Nowadays, the habit of decorating the dining table to impress guests on special occasions is widespread, and happily thrives on social media channels such as Instagram and Facebook, together with professional and amatorial food photography. At first sight, it does not seem a great deal: it is all about choosing the right colours and creating the desired atmosphere, ensuring tablecloths, centrepieces, napkins and crockery all become part of an harmonious ensemble of colours and shapes. The most ambitious hosts might even try their hand at napkin folding, to add an extra touch to the table and elicit amazed comments from their commensals. Such practice has become so fashionable, that one can choose from a variety of different manuals, each featuring detailed instructions enriched with diagrams and pictures.
However, whilst many are familiar with the origins of origami – the closely-related Japanese art of folding paper to create natural and animal shapes – only few are aware that the practice of napkin folding first developed at the Renaissance courts in the North-East of Italy, where it made possible to craft marvellous centrepieces known as trionfi da tavola (‘table triumphs’), often embellished with decorative elements made of glass, ceramics or even sugar. Besides having a decorative function, such complex centrepieces also fulfilled a subtler purpose: in fact, during the banquet guests were expected to identify and comment upon the hidden symbolic meaning of the figure reproduced by the folded centrepiece, which was thus understood as a conversational piece in its own right, just as the elegantly-decorated maiolica dishes so ubiquitous on Renaissance tables.
Although largely known and practised throughout the sixteenth century – when table etiquette began to grow consistently elaborate and a significant range of new manners was introduced – it is generally understood that napkin folding only became a techne in its true sense in 1629, when Mattia Giegher (the Italianised name of the German Matthias Jäger), yielded the first graphic and written description of the art in his popular Trattato delle piegature, part of a major literary work entitled Li tre trattati and published in Padua. Judging from the information retrievable in his books, it seems likely that the young Matthias – a native of Moosburg (Bavaria) – decided, shortly before the outbreak of the Thirty Years War, to begin a new life in Italy, where he gradually built an expertise in food carving, stewarding and napkin folding – all subjects he later taught at the University of Padua.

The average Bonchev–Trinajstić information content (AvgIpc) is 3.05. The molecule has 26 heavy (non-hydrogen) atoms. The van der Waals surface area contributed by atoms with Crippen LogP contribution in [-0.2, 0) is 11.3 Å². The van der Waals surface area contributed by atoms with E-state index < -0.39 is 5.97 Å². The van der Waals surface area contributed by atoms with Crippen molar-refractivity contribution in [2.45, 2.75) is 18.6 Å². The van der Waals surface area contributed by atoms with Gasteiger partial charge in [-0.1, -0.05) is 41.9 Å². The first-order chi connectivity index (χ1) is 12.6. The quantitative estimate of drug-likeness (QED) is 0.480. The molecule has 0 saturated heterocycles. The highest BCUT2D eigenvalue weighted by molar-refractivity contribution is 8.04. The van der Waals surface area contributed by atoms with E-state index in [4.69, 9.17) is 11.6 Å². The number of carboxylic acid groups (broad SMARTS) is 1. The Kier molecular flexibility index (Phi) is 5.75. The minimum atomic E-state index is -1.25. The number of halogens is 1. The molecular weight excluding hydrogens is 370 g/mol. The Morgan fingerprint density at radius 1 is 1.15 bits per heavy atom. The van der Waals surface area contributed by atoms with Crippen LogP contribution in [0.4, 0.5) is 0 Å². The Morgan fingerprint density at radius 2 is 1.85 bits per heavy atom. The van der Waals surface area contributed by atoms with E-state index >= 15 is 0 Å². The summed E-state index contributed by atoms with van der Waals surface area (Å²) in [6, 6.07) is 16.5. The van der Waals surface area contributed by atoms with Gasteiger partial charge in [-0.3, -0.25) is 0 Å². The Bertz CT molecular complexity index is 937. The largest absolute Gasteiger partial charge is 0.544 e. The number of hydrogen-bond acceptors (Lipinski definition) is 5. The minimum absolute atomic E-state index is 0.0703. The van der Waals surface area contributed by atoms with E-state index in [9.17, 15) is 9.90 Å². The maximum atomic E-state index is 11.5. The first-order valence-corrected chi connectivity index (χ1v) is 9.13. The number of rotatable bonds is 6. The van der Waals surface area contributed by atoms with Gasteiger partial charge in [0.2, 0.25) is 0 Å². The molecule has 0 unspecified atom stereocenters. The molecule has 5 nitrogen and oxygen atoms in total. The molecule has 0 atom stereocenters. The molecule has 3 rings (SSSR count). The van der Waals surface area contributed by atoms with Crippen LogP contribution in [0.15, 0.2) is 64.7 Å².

As the title suggests, three separate treatises form the body of Giegher’s Li tre trattati, a comprehensive recollection of his lifetime experience as trinciante (‘food carver’) and table server: Lo scalco, already published in 1623, Il trinciante, previously published in 1621, and the aforementioned treatise devoted to the folding of starched napkins. The latter, dedicated to the councillor Burcardo Ranzovio (probably Burkhardt Rantzau from Sassendorf), was then considerably expanded and translated into German by Georg Philipp Harsdörffer in 1657, becoming the primary source for many eighteenth- and nineteenth-century treatises on napkin folding.
Interestingly enough, Giegher’s treatise cannot be described as a manual in the modern sense. In fact, it does not include folding instructions to reproduce certain shapes, only presenting the readers with ways to exercise their folding technique, so that they would learn which results could be achieved by practising this art, and be inspired to design their own models. Each illustration, therefore, only pictures the napkin in its initial stage, barely hinting to the type and number of folds required to turn it into the correspondent three-dimensional object: as Mattia specifies, the variety of figures that could be created by the expert napkin folder is nearly unlimited, ranging from exotic birds and animals, to marine and mythological creatures, majestic castles and magnificent ships. An entire world could thus flourish on the munificent host’s table, summoned by the hands of skillful stewards able to transform flat pieces of cloth into lavish three-dimensional decorations.
A fascinating insight into a nearly forgotten Renaissance art, Giegher’s Trattato delle piegature stands out as one more token of a cultural world in which three-dimensionality was cherished and chased in almost every aspect of day-to-day life.
Fully digitised copy from Basel University Library available here.